Carbon and Nitrogen Decoupling Under an 11-Year Drought in the Shortgrass Steppe
The frequency and magnitude of drought is expected to increase in the US Great Plains under future climate regimes. Although semiarid systems are considered highly resistant to water limitation, novel drought events could alter linkages among biogeochemical processes, and result in new feedbacks that influence the timescale of ecosystem recovery. We examined changes in carbon and nitrogen cycling in the last 2 years of an 11-year drought manipulation in the shortgrass steppe, and under the first 2 years of recovery from drought. We measured plant production, plant tissue chemistry, soil trace gas flux, and soil inorganic nitrogen dynamics to test the extent that this magnitude of drought altered carbon and nitrogen fluxes and how these changes affected post-drought dynamics. We found that soil inorganic nitrogen was up to five times higher under severe drought than under control conditions, but that this nitrogen may not have been accessible to plants and microbial communities during drought due to diffusion limitations. Drought plots had higher N2O flux when they received equal rainfall pulses, showing that this accumulated N may be vulnerable to loss. In addition, plants in drought plots had higher tissue nitrogen for 2 years following drought. These results show that decadal-length droughts that may occur under future precipitation regimes are likely to alter ecosystem properties through interactions among precipitation, vegetation, and N cycling. Shifts in plant N, vulnerability of nitrogen to loss, and rainfall use efficiency that we observed are likely to affect the recovery time of semiarid systems subject to droughts of this magnitude.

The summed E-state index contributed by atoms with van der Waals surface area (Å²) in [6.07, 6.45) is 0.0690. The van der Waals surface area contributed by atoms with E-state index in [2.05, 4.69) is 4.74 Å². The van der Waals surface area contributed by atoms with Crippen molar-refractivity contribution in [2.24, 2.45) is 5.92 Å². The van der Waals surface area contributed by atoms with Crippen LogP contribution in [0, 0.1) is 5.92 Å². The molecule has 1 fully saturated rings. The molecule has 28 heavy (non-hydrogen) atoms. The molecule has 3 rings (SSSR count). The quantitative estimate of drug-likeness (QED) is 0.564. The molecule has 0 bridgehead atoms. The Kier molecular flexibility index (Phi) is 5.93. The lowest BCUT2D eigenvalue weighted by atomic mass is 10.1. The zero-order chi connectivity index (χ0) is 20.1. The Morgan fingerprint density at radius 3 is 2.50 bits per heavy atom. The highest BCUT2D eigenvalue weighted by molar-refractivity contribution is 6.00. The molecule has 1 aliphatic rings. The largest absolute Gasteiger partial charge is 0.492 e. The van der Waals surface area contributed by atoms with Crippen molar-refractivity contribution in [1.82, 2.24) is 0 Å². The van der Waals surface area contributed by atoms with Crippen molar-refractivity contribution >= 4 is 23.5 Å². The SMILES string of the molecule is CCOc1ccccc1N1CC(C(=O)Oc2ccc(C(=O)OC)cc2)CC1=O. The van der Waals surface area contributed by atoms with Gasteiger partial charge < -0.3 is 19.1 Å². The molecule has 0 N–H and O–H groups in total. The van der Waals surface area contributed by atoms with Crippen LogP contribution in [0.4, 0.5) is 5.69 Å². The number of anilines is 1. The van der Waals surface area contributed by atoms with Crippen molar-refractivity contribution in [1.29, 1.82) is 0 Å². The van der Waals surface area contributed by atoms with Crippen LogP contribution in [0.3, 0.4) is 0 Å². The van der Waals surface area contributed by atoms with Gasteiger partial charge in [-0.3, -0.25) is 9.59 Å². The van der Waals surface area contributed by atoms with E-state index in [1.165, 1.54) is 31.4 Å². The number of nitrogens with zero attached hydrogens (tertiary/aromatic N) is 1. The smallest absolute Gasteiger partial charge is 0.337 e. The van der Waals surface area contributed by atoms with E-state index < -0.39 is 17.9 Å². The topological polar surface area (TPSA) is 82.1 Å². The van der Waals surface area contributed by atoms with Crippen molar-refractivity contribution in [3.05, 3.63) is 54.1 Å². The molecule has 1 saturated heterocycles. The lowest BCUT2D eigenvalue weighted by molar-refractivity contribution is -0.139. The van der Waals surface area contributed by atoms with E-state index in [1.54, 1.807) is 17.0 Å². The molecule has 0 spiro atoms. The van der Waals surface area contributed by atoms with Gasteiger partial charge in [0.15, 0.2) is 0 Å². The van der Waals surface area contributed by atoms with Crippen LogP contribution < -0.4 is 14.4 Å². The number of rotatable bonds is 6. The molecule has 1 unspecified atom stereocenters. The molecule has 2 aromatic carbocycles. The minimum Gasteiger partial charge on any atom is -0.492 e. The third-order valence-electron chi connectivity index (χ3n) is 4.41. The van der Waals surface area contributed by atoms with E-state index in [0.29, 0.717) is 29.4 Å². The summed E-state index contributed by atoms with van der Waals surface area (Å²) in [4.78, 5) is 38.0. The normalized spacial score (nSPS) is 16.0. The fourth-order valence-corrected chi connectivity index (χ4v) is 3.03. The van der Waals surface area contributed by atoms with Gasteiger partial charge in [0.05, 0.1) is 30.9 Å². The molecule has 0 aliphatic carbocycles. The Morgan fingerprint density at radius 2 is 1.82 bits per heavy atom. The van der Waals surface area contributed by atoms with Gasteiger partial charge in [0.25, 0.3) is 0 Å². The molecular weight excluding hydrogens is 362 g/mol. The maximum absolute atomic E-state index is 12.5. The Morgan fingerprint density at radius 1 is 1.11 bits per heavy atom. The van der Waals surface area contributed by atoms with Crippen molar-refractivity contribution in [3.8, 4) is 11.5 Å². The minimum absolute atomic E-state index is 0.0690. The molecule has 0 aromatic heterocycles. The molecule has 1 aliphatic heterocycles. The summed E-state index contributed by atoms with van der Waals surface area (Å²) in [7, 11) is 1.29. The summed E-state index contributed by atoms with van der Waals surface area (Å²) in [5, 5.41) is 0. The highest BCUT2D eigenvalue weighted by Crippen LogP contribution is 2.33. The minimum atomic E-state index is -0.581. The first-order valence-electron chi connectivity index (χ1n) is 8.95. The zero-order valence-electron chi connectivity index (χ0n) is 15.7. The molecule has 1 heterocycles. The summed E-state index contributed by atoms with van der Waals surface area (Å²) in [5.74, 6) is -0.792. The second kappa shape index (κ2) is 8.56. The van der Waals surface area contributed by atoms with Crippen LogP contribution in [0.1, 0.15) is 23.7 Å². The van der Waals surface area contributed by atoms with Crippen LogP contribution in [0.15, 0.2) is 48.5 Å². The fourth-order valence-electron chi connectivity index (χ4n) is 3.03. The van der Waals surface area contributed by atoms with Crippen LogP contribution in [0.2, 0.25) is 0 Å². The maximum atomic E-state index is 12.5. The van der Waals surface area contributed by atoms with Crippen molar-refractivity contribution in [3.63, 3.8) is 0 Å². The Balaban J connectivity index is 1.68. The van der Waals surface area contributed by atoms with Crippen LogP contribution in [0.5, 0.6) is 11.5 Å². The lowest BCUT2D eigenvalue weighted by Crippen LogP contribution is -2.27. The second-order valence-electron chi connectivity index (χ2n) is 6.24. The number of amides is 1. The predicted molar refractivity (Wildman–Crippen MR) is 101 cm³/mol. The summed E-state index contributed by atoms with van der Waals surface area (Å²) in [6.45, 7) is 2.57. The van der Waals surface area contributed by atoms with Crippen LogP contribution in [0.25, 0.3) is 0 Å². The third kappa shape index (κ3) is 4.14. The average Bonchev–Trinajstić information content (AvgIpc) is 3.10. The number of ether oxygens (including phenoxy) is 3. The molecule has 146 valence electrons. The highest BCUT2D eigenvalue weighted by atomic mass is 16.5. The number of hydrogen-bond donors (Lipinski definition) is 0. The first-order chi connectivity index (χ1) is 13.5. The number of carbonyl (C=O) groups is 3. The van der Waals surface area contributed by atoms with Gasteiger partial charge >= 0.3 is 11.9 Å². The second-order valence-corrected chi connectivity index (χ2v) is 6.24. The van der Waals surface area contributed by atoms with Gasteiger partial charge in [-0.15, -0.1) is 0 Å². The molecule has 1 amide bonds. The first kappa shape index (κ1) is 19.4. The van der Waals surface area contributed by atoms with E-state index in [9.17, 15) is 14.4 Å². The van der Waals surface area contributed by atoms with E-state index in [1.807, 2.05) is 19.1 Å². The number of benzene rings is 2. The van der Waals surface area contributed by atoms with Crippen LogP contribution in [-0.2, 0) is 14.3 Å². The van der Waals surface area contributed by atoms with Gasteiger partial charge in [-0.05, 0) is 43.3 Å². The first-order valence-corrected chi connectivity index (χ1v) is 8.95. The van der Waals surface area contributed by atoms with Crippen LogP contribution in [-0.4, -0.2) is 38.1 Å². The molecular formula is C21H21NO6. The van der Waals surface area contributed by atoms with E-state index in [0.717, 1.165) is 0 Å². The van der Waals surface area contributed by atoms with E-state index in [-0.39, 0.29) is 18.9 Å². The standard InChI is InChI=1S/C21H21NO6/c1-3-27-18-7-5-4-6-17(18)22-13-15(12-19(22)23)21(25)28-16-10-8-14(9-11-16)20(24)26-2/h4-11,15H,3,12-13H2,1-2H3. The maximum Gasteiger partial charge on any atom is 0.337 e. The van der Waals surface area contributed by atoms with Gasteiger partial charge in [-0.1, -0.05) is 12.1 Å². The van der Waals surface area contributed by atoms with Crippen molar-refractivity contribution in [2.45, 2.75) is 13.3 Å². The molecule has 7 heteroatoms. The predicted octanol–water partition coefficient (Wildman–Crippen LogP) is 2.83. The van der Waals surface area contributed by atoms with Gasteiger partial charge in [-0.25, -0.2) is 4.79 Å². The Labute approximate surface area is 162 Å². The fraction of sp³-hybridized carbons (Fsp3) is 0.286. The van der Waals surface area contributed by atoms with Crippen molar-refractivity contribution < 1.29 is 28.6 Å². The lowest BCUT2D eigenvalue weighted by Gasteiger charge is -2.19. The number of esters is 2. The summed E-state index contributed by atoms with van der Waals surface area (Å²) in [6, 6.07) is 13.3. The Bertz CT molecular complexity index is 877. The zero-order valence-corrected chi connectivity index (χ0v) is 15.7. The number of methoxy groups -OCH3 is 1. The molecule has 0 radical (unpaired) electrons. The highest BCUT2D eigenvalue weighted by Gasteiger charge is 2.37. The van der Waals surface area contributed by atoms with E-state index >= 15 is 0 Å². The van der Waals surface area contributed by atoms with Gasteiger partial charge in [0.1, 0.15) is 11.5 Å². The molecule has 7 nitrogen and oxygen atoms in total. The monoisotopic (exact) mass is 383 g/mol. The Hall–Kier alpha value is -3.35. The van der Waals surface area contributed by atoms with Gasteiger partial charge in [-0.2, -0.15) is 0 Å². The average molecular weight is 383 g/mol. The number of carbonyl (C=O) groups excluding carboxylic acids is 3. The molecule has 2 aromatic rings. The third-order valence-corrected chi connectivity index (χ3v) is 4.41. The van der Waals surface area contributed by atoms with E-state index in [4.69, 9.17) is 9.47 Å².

Keywordssemiarid grassland shortgrass steppe precipitation climate change coupled biogeochemical cycles ecosystem lags rainfall manipulations N conservation
This work was conducted at the Central Plains Experimental Range (CPER), which is administered by the USDA Agricultural Research Service (ARS) and is a Long Term Ecological Research site (SGS-LTER) funded by the National Science Foundation (NSF DEB 0823405 and NSF DEB 0217631). This work would not have been possible without the 1998–2011 SGS field crews and staff, the SGS-LTER Information Manager Nicole Kaplan, and Kenneth Murphy, who conceived and implemented the rainfall manipulation plots. We also would like to thank Dr. Joe von Fischer for assistance in trace gas analysis, Dr. Phillip Chapman for statistical advising, and two anonymous reviewers and the associate editor for their helpful comments.
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